American engineer John Calvin Jureit obtained his first patent for the galvanised nail plate in 1956. Today, the connector plate, which is pressed into timber members using compressed air, is an essential component of many cost-efficient timber constructions.

In their sports hall in the upper Bavar­ian town of Haiming, Florian Fischer and Harald Fuchshuber raised this construction method to the level of a visible design principle. This new building in the centre of the town ­connects to an existing, much smaller school gymnasium. To keep the new hall as low as possible, it is recessed one metre into the ground. Two small end wings with single pitched roofs contain the locker, equipment and building services rooms and stiffen the building in the longitudinal direction.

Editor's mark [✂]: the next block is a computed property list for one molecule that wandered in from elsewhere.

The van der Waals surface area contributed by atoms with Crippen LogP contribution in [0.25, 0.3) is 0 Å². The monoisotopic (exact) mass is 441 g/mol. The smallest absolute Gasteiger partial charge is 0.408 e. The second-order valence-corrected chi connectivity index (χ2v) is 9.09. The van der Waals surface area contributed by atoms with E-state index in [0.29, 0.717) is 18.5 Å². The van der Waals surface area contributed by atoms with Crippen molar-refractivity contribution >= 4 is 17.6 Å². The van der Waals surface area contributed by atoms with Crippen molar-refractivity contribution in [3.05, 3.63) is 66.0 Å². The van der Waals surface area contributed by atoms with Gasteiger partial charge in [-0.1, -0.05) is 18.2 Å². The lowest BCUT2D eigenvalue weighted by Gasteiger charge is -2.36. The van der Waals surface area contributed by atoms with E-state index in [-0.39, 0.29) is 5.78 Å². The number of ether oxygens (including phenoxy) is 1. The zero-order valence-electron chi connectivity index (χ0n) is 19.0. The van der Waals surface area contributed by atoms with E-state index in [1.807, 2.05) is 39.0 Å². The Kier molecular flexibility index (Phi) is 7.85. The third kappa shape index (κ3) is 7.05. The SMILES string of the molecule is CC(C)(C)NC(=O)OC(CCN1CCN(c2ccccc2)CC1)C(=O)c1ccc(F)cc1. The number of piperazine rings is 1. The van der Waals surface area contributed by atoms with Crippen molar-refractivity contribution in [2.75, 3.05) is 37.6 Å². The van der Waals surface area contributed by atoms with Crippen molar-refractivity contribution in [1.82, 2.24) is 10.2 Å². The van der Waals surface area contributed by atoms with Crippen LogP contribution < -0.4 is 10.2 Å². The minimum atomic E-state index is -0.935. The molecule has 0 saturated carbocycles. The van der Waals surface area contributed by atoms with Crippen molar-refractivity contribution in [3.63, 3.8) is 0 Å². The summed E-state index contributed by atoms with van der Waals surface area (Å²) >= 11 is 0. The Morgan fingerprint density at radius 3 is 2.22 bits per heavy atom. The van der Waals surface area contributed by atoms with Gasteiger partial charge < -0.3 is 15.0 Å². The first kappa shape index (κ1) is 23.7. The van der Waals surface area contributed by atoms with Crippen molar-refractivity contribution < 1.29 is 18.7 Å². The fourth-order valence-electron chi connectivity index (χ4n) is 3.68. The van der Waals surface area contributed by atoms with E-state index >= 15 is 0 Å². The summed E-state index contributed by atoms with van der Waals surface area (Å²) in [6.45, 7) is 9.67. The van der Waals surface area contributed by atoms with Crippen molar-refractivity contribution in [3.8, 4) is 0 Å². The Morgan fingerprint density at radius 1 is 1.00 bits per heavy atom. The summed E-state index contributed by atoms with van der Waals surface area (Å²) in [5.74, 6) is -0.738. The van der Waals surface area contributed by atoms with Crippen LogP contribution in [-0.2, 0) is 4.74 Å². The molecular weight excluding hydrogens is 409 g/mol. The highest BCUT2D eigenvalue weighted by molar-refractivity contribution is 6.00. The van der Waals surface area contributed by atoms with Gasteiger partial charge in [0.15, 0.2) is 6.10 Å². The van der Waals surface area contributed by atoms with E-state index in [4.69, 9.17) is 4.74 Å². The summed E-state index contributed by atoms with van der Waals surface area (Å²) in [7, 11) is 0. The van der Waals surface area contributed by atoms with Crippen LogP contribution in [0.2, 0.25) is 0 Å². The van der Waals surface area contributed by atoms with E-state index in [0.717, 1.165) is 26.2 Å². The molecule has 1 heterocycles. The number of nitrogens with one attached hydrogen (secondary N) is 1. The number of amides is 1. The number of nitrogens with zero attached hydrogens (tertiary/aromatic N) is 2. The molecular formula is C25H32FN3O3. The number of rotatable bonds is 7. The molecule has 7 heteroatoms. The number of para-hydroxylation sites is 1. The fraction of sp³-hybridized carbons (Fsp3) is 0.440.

The southern entrance facade rests on encastré reinforced concrete columns and also provides stiffening. A deep concrete lintel spans the wide but relatively low glazed openings. It is not obvious at first glance because its profile is very much like the timber post and beam panels above it. The remaining facade elements and the roof were prefabricated using ­Jureit’s nail plate technology.